We’re pleased to bring to our readers a guest post by Akshat Agrawal on the recent order by the Delhi High Court on the ‘Hipster bottle design’ controversy. Akshat is an LLM student at Berkeley Law specialising in IP policy. He is a graduate of Jindal Global Law School and has previously clerked at the Delhi High Court. He’s written several posts for us in the past and they can be found here.
Monopolizing the Hipster? – Test of Design Infringement by the Delhi High Court
Recently in Diageo Brands v. Alcobrew Distilleries, a single bench of Justice C. Hari Shankar of the Delhi High Court, dismissed the Plaintiff’s application for temporary injunction against the alleged action of design infringement under Section 22(1) of the Designs Act, 2000. The main holding of the Court, captured in paragraph 159 of the order, is that prima facie, “the aspect of design piracy under S. 22(1) of the Designs Act has to be examined from the point of view of the instructed eye of a person who is instructed with prior art, reasonably discriminatory and able to appreciate detail.” The Court has rejected the applicability of the test of the eyes of the average customer who sees bottles on a shelf from a distance, as roughly applied in trademark infringement cases. The Court also held that novelty and originality of the suit design vis-à-vis the prior art is relevant while examining infringement.
The Plaintiff claimed protection of its hipster design of a whiskey bottle, supposedly modelled on the shape of a smartphone which could conveniently be carried in the hip pocket. It claimed novelty over its rectangular shape, its smooth rounded shoulders, V-shaped neck, rimmed rounded cap and dimpled bottom, claiming it to be distinctive and strikingly perceptive. The Defendant disputed this supposed claim to a monopoly over the hipster tag and features, arguing it to refer to a person, who during times of prohibition, used to carry a hip flask- a prior art. Defendant further asserted that design features claimed are common to liquor trade and the dimpled base is a functional feature for stability and could not be legally excludable.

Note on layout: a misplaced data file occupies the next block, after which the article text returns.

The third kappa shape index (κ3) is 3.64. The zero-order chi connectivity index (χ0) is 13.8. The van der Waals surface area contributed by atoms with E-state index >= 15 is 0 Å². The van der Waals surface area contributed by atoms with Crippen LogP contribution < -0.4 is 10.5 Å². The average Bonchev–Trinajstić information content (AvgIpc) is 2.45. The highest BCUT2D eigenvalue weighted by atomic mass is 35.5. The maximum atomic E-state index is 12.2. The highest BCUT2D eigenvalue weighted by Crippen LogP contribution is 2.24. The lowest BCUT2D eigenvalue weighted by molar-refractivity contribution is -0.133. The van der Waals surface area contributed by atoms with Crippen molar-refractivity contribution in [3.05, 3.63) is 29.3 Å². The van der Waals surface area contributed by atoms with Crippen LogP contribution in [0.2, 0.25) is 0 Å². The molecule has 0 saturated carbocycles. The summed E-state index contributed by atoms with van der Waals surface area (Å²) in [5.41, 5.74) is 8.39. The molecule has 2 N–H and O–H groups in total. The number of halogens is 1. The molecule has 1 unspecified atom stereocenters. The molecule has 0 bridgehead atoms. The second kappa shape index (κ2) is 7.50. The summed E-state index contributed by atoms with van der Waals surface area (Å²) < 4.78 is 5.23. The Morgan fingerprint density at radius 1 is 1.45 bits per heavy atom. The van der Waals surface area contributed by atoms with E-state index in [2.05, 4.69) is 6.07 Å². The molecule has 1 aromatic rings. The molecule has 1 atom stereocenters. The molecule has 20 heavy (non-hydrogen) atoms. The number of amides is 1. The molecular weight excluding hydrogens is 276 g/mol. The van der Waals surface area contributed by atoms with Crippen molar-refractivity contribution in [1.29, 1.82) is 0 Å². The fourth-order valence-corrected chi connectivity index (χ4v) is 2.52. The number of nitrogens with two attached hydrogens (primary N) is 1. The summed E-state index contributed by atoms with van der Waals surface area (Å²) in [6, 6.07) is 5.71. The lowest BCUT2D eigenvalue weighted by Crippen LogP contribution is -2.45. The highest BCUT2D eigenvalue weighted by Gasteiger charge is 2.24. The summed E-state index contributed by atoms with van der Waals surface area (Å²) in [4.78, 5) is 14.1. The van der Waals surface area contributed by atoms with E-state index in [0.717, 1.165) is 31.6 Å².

The Court rejected the incongruent argument of the Plaintiff that- although registration and novelty in respect thereof is to be adjudicated based on the instructed eye, infringement should be adjudicated from the perspective of an average consumer who has no idea of the prior art, solely on visual effect. The cogent rationale used by the Court, consistent with international standards of design infringement while dismissing this argument, is encapsulated in paragraph 164. Court stated- given the threshold of design protection requires novelty vis-à-vis prior art, an average consumer, viewing the products from a distance of six to eight yards, cannot be given the authority to determine whether something is infringing or not, lest there would be potential to monopolize prior art or non-novel aspects of a design. While taking this view, the Court digressed from the non-binding precedent of another Single judge of the Delhi HC in Diageo v. Great Galleon.
The logic of differentiating principles of design infringement with principles of trademark infringement is sound. Trademark law is not a tool of incentivizing creation or production. It is a tool of source identification for the benefit of consumers that associate a certain amount of goodwill with a distinctive brand identity. The policy objective is to ensure average consumers in a marketplace are not confused or deceived, and their search costs are reduced through distinctiveness. As a corollary, this protects investment of distinctive brands in their goodwill development. Trademark thus requires either registration that underscores need for a distinctive identity for the average consumer, or pre-established goodwill and reputation through use. The first user of a distinctive mark who either seeks registration or establishes goodwill gets protection, as in the eyes of the average consumer- it is this identity that distinguishes it from other producers of similar products. It is thus that the focus of the enquiry of whether a mark is infringing or not is from the perspective of the average consumer, likely to get confused by deceptive similarity. Given the target of policy is protecting this consumer, it is most prominent for their lens to be adopted while adjudicating confusion and infringement.